"If, hypothetically, Bill Burkett . . . had prepared or had typed on a word processor as some of the journalists are presuming, without much evidence, if someone in the year 2004 had prepared on a word processor replicas of documents that they believed had existed in 1972 or 1973 - which Bill Burkett has absolutely not done . . . what difference would it make?"
As an initial observation, I must presume that Mr. Van Os was authorized to utter his hypothetical to the press. Notwithstanding his admonition that Mr. Burkett is not the one responsible for “memogate,” Mr. Van Os' denial rang hollow. It reminded me of a story about my uncle when he was a small boy. He ran up to my father and aunt, who were playing in the front yard, and said, “There’s no fire in the house.” They didn’t believe him, either, especially when they saw billowing smoke coming out of the house.
Setting aside the political agenda behind the memos in question, if any, there are several fundamental problems with Mr. Van Os’ statement. Most notably, the military records are not “replicas” of the originals – if indeed originals ever existed, which is precisely why the documents were immediately suspected of having been forged in the first place. Moreover, Mr. Van Os’ advocacy for a new “belief” standard for the authenticity of documents is somewhat troubling. What about rules of evidence? How did Mr. Van Os seemingly get around 200 plus years of jurisprudence? Imagine, if you will, the colloquy between counsel and Mr. Van Os if he were elected to the Texas Supreme Court:
Lawyer: Your Honor, it was error for the trial court to admit the memos into the record over the objections of counsel. These documents were forgeries. Further, no evidence was presented that original memos ever existed except for the testimony of Mr. X, who is accused of creating the forgeries.
J. [Justice] Van Os: But counselor, Mr. X testified under oath that he believed the originals once existed over 30 years ago, and that he was very careful in forging the memos so that everyone, including the American public, would believe they were duplicates of the originals. Clearly, the jurors were entitled to see the memos for themselves.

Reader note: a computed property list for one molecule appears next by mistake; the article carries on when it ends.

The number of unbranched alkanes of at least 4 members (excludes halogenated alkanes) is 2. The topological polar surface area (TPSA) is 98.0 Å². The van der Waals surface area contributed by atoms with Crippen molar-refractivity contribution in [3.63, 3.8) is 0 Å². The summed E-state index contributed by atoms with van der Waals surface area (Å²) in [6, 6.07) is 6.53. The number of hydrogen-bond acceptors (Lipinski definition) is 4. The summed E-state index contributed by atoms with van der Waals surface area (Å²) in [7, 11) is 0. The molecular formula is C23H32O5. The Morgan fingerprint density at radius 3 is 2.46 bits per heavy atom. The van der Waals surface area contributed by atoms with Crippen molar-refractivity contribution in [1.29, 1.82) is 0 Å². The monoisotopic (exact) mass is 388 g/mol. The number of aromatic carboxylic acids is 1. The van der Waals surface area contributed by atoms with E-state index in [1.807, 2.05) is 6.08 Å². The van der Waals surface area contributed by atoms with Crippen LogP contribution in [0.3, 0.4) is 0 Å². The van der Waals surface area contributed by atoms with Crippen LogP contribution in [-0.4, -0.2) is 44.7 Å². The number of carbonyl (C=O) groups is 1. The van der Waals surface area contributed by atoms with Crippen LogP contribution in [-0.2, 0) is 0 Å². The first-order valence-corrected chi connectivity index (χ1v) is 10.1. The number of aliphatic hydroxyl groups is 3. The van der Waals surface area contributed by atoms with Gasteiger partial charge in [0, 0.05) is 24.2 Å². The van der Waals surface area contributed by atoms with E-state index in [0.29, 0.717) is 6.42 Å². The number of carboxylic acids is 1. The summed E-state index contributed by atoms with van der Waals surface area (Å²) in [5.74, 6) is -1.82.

Lawyer: With all due respect, no, your Honor. Without the originals, the forged memos constitute nothing more than inadmissible hearsay and should have been excluded from the evidence.
J. Van Os: Well, not so fast counselor. After all, there’s the ancient document exception, and the. . .
Lawyer: Excuse me your Honor, but there is no evidence that the forgeries are over 30 years old. In fact, they were created this year. Besides that, there’s the issue of authenticity again.
J. Van Os: Even so, there’s still the public records exception, the business records exception, and don't forget the one involving. . . .
Lawyer: Pardon me again your Honor, but the hearsay exceptions you are referring to only apply when there is no dispute that the copy to be introduced into evidence is the same as the original, which certainly is not the case here. Indeed, the evidence shows that certain statements in the forgeries could not be true because . . . .
J. Van Os: Back to your argument about the originals, eh, counselor? Don’t you understand? That’s the conundrum we find ourselves in today because the originals obviously do not exist. Thankfully, however, Mr. X believes they once did exist, and he has assured us that his forgeries accurately reflect his belief. Relax, counselor. The jurors are smart people. Right? They don’t need any further safeguards before evaluating the merits of the statements within those memos. And as long as Mr. X’s believes his forgeries are accurate, what difference could it possibly make?
Well, insofar as determining whether David Van Os is elected to the Texas Supreme Court is concerned, I can only hope that it does make a difference.